Often people ask me "Why small, why not make bigger pieces?". There are several reasons both practical and creative.
The creative reasons take the lead for me. I have always liked little things, and details ever since I was a child playing with bugs in the garden or in the classroom with the doll house before school each morning. Many of my favourite artists create small/detailed art. So suppose I have a tendency to conceive of these things since it's what I enjoy. Secondly the found materials I regularly use dictate the scale of the piece in my mind. Proportion and scale are very important to my way of thinking.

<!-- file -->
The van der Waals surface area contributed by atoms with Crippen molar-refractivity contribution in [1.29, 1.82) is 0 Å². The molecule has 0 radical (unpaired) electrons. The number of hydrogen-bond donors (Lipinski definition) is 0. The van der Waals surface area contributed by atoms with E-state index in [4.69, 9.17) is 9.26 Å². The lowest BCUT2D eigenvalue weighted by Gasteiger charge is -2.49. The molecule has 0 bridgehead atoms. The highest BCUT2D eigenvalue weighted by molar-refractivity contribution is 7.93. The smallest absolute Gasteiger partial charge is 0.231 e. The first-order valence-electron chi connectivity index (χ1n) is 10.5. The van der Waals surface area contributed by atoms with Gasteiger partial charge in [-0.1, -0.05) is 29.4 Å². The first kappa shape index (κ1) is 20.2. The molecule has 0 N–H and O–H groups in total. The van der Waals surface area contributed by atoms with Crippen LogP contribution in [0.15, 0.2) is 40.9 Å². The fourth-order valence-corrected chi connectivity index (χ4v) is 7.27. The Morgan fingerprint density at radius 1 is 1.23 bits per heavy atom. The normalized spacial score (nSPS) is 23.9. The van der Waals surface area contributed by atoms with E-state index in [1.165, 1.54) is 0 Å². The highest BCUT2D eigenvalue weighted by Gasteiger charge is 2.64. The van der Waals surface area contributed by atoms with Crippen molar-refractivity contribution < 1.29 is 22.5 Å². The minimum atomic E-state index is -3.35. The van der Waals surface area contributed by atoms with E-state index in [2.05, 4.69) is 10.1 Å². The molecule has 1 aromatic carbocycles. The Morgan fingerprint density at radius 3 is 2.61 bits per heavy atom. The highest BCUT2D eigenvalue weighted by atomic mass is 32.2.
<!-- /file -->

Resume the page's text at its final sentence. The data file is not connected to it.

The practical side is that thinking about petite projects and making them is easier when you're doing most of it at a desk the size of an A1 page, and other parts on a home workshop bench. However it's more of a happy coincidence than the studio environment actually dictating the scale.
Lastly, the reason many artists choose to work on a smaller scale - particularly painters - is that you can achieve a greater quality of finish over a smaller area, in a quicker time. This allows the artist a lower selling price based on hours put into the work, thus making the art more affordable to those who would like to own it.